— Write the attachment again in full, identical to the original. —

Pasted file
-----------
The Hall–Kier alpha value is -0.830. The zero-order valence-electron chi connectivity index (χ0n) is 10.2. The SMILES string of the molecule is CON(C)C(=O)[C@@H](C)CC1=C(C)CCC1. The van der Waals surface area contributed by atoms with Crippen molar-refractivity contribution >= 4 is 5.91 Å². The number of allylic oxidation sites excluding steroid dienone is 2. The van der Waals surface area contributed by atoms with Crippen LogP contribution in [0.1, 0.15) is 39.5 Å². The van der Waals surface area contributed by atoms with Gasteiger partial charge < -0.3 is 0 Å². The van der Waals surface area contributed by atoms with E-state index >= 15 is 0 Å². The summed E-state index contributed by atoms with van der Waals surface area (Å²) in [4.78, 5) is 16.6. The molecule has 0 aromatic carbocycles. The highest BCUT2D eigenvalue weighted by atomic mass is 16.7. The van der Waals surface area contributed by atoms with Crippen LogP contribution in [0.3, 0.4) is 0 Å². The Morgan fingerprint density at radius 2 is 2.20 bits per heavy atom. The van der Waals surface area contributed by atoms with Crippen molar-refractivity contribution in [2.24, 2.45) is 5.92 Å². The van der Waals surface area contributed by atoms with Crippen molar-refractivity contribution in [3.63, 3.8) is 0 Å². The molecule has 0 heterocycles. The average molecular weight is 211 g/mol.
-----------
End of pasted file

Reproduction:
The Hall–Kier alpha value is -0.830. The zero-order valence-electron chi connectivity index (χ0n) is 10.2. The SMILES string of the molecule is CON(C)C(=O)[C@@H](C)CC1=C(C)CCC1. The van der Waals surface area contributed by atoms with Crippen molar-refractivity contribution >= 4 is 5.91 Å². The number of allylic oxidation sites excluding steroid dienone is 2. The van der Waals surface area contributed by atoms with Crippen LogP contribution in [0.1, 0.15) is 39.5 Å². The van der Waals surface area contributed by atoms with Gasteiger partial charge < -0.3 is 0 Å². The van der Waals surface area contributed by atoms with E-state index >= 15 is 0 Å². The summed E-state index contributed by atoms with van der Waals surface area (Å²) in [4.78, 5) is 16.6. The molecule has 0 aromatic carbocycles. The highest BCUT2D eigenvalue weighted by atomic mass is 16.7. The van der Waals surface area contributed by atoms with Crippen LogP contribution in [0.3, 0.4) is 0 Å². The Morgan fingerprint density at radius 2 is 2.20 bits per heavy atom. The van der Waals surface area contributed by atoms with Crippen molar-refractivity contribution in [2.24, 2.45) is 5.92 Å². The van der Waals surface area contributed by atoms with Crippen molar-refractivity contribution in [3.63, 3.8) is 0 Å². The molecule has 0 heterocycles. The average molecular weight is 211 g/mol.